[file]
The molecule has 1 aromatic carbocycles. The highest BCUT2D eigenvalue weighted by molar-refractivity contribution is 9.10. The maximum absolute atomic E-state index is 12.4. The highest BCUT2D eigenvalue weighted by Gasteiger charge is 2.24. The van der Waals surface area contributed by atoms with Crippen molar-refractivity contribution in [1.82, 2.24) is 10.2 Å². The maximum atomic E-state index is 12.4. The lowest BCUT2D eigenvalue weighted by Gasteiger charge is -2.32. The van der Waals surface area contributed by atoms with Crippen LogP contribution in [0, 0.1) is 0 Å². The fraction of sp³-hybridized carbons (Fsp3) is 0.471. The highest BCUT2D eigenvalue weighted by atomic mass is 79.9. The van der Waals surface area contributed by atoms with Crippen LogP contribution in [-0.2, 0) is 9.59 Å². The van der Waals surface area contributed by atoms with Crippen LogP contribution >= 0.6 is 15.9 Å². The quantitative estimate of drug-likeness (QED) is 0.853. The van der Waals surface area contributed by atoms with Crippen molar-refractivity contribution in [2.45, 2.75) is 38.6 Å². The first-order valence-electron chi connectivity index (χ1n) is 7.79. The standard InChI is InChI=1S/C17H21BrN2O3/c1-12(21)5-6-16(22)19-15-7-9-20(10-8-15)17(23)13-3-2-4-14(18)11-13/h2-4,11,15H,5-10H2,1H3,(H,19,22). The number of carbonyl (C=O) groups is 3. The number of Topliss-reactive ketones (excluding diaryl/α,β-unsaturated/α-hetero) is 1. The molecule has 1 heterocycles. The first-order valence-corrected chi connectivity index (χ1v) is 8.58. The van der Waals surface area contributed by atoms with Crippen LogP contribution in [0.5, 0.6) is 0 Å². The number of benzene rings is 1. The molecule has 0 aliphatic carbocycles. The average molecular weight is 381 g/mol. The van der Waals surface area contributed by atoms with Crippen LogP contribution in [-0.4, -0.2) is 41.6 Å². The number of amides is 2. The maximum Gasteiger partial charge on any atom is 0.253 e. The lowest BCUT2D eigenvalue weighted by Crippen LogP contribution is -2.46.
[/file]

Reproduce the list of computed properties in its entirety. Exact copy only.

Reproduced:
The molecule has 1 aromatic carbocycles. The highest BCUT2D eigenvalue weighted by molar-refractivity contribution is 9.10. The maximum absolute atomic E-state index is 12.4. The highest BCUT2D eigenvalue weighted by Gasteiger charge is 2.24. The van der Waals surface area contributed by atoms with Crippen molar-refractivity contribution in [1.82, 2.24) is 10.2 Å². The maximum atomic E-state index is 12.4. The lowest BCUT2D eigenvalue weighted by Gasteiger charge is -2.32. The van der Waals surface area contributed by atoms with Crippen LogP contribution in [0, 0.1) is 0 Å². The fraction of sp³-hybridized carbons (Fsp3) is 0.471. The highest BCUT2D eigenvalue weighted by atomic mass is 79.9. The van der Waals surface area contributed by atoms with Crippen LogP contribution in [-0.2, 0) is 9.59 Å². The van der Waals surface area contributed by atoms with Crippen LogP contribution >= 0.6 is 15.9 Å². The quantitative estimate of drug-likeness (QED) is 0.853. The van der Waals surface area contributed by atoms with Crippen molar-refractivity contribution in [2.45, 2.75) is 38.6 Å². The first-order valence-electron chi connectivity index (χ1n) is 7.79. The standard InChI is InChI=1S/C17H21BrN2O3/c1-12(21)5-6-16(22)19-15-7-9-20(10-8-15)17(23)13-3-2-4-14(18)11-13/h2-4,11,15H,5-10H2,1H3,(H,19,22). The number of carbonyl (C=O) groups is 3. The number of Topliss-reactive ketones (excluding diaryl/α,β-unsaturated/α-hetero) is 1. The molecule has 1 heterocycles. The first-order valence-corrected chi connectivity index (χ1v) is 8.58. The van der Waals surface area contributed by atoms with Crippen LogP contribution in [0.5, 0.6) is 0 Å². The number of benzene rings is 1. The molecule has 0 aliphatic carbocycles. The average molecular weight is 381 g/mol. The van der Waals surface area contributed by atoms with Crippen LogP contribution in [-0.4, -0.2) is 41.6 Å². The number of amides is 2. The maximum Gasteiger partial charge on any atom is 0.253 e. The lowest BCUT2D eigenvalue weighted by Crippen LogP contribution is -2.46.